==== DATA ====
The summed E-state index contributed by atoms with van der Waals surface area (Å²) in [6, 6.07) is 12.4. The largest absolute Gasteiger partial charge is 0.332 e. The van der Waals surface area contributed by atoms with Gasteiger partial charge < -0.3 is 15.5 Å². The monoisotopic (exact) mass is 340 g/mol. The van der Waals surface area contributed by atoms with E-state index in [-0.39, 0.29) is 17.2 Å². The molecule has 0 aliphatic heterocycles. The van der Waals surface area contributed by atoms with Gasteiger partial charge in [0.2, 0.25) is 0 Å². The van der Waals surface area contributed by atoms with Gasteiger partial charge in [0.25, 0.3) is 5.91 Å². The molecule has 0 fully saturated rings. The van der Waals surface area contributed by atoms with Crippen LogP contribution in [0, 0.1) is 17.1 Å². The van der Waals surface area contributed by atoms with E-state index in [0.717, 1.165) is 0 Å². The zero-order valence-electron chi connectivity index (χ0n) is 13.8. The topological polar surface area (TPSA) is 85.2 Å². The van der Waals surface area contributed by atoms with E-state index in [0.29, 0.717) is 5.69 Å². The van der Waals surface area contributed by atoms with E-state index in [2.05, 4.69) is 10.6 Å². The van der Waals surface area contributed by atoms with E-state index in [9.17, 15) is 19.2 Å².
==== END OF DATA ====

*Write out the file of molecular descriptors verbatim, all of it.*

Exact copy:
The summed E-state index contributed by atoms with van der Waals surface area (Å²) in [6, 6.07) is 12.4. The largest absolute Gasteiger partial charge is 0.332 e. The van der Waals surface area contributed by atoms with Gasteiger partial charge < -0.3 is 15.5 Å². The monoisotopic (exact) mass is 340 g/mol. The van der Waals surface area contributed by atoms with E-state index in [-0.39, 0.29) is 17.2 Å². The molecule has 0 aliphatic heterocycles. The van der Waals surface area contributed by atoms with Gasteiger partial charge in [0.2, 0.25) is 0 Å². The van der Waals surface area contributed by atoms with Gasteiger partial charge in [0.25, 0.3) is 5.91 Å². The molecule has 0 fully saturated rings. The van der Waals surface area contributed by atoms with Crippen LogP contribution in [0, 0.1) is 17.1 Å². The van der Waals surface area contributed by atoms with E-state index in [0.717, 1.165) is 0 Å². The zero-order valence-electron chi connectivity index (χ0n) is 13.8. The topological polar surface area (TPSA) is 85.2 Å². The van der Waals surface area contributed by atoms with E-state index in [0.29, 0.717) is 5.69 Å². The van der Waals surface area contributed by atoms with E-state index in [2.05, 4.69) is 10.6 Å². The van der Waals surface area contributed by atoms with E-state index in [9.17, 15) is 19.2 Å².